Factors such as altitude, humidity and wind affect how ballparks at all levels play for hitters and for pitchers. High altitude, low humidity and a steady jet stream are the perfect recipe for hits, homers and runs. No parks exemplify this quite like High Desert and Lancaster, the high Class A California League’s two most hitter-friendly locales.
A park at or near sea level with still, humid air will almost always favor pitchers. Examples include Savannah of the low Class A South Atlantic League and Wilmington of the high Class A Carolina League. For league-by-league ballpark characteristics for the full-season minors, check out the recently published feature Minor League Parks Drive Performance. Go ahead and click—it’s free.
A ballpark’s features really come into focus, though, when a player in a hitter- or pitcher-friendly park ventures onto the road. Take High Desert as an example. In the three seasons from 2010 to ’12, the Mavericks and their opponents accounted for an average of 14.65 runs per game in High Desert, compared with 10.07 per game away from High Desert. That ratio works out 1.455, which implies that playing in Mavericks Stadium during the past three seasons increased the frequency of runs by about 45.5 percent in a typical game (compared to that same rate in road parks the Mavericks visited).
Given that home-road comparison for Mavericks games, we can arrive at a simple park factor to apply to individual High Desert players. To get there, we take the 1.455 ratio and reduce its impact by half—in this case, 1.228—to reflect the fact that a team’s players spend only half their games at home.
Here are the highest and lowest three-year park factors for runs scored for the 10 full-season minor leagues:
|THREE-YEAR PARK FACTORS FOR RUNS SCORED|
|California||High Desert||SEA||1.228||Inland Empire||LAA||.894|
|Florida State||Bradenton||PIT||1.107||Brevard County||MIL||.908|
* Scranton/W-B had lowest PF for 2010-11 (.922) but had no home park in 2012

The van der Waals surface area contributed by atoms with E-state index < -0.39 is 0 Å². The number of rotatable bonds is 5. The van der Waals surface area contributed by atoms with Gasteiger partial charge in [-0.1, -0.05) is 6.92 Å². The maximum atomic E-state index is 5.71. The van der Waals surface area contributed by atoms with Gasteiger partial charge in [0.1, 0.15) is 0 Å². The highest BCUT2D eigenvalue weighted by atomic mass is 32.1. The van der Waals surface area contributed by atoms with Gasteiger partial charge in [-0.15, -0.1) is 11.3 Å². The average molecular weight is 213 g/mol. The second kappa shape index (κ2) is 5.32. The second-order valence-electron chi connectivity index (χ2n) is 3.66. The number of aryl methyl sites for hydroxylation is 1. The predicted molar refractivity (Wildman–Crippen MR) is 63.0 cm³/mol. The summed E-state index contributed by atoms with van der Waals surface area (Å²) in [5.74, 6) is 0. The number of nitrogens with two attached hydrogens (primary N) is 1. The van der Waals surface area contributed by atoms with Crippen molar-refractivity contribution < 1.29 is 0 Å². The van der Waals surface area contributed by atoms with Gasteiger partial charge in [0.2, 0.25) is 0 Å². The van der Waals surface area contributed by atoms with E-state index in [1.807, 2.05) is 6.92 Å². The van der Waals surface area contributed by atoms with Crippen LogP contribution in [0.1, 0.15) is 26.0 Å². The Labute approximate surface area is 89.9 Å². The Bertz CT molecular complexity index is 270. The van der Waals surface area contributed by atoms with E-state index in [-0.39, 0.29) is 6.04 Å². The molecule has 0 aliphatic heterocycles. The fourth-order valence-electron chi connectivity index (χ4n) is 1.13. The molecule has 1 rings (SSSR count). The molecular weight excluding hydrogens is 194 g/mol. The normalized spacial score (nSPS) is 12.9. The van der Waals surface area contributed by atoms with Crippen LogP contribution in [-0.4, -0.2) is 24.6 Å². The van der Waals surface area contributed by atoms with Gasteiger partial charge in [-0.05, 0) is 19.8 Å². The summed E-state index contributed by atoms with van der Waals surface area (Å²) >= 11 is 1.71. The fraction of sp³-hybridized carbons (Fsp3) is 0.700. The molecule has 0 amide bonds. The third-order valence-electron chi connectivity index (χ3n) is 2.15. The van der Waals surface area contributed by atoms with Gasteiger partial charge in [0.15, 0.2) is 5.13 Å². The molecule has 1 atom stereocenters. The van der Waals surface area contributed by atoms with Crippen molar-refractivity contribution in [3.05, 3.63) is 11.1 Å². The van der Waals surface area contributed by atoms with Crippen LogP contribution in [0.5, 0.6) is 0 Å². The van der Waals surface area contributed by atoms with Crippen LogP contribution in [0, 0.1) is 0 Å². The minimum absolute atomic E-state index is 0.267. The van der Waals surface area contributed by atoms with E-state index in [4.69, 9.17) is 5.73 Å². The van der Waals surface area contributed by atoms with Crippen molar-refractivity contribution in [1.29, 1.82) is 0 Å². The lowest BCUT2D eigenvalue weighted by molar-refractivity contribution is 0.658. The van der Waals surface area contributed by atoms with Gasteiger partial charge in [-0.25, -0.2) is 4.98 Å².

** Birmingham moves into Regions Field in 2013; next lowest was Mississippi (.937)
Albuquerque, High Desert, Asheville and Lancaster rank one, two, three and four in the full-season minors for runs scored park factor since 2010. Columbus ranks sixth and Northwest Arkansas eighth. Due to the offensive nature of the western reaches of the Pacific Coast League, many of that league’s pitcher’s parks—yes, they exist—rate as having extremely low park factors. Examples include Sacramento (.874; lowest in minors) and Tacoma (.885; third lowest).
Practical application: Albuquerque righthander John Ely won the PCL’s pitching triple crown last season, going 14-7, 3.20 with 165 strikeouts in 168 2/3 innings. That feat becomes even more impressive when placed in the context of Isotopes Park, which has enhanced run scoring per game by roughly 23 percent since 2010. As it turned out, Ely made 14 starts at home and 13 on the road, making him a perfect candidate for a park-factor adjustment. His ERA may have been 3.20, but Ely actually gave up 3.63 runs per nine innings. Taking that rate and dividing by the 1.229 park factor gives us an adjusted runs-allowed rate of 2.95.
Now let’s examine the three-year park factors for home runs, checking the extremes in each league:
|THREE-YEAR PARK FACTORS FOR HOME RUNS|
|Midwest||Lake County||CLE||1.248||West Michigan||DET||.871|
* Pensacola had highest HR factor (1.345) in 2012, their first year in league
** Birmingham moves into Regions Field in 2013; next lowest was Mississippi (.813)
Low Class A Greensboro players have received the largest home run boost in the full-season minors since 2010, with NewBridge Bank Park featuring 43 percent more home runs than in Grasshoppers road games. Next on the list are High Desert, Columbus, Frederick, Asheville (1.306) and Albuquerque.
Practical application: One size fits all is not a label that seems to fit home run park factors at the minor league level. For example, the Marlins have had a number of fine hitting prospects pass through Greensboro in recent years, but none has derived a great advantage from playing half his games at NewBridge Bank Park and its 1.430 factor for home runs. Consider: Giancarlo Stanton hit 21 of his 39 home runs there in 2008, while 2011 Grasshoppers Marcell Ozuna (13 of 23 at home) and Christian Yelich (eight of 15) both hit for equal power home and away. Yet, the Grasshoppers as a team hit 43 percent more homers at home than on the road, suggesting that marginal players receive the biggest boost, and that top prospects like Stanton, Ozuna and Yelich receive less benefit.
One telling example might be Indians first baseman Matt LaPorta, who hit 14 of 19 homers at home for Columbus last season, and all six of his Triple-A homers during 2010-11 also were hit at home (in a limited sample of 20 total games). Taking just his 2012 output: If we adjust LaPorta’s 14 home runs by the Columbus home run factor of 1.350 we arrive at 10 home runs.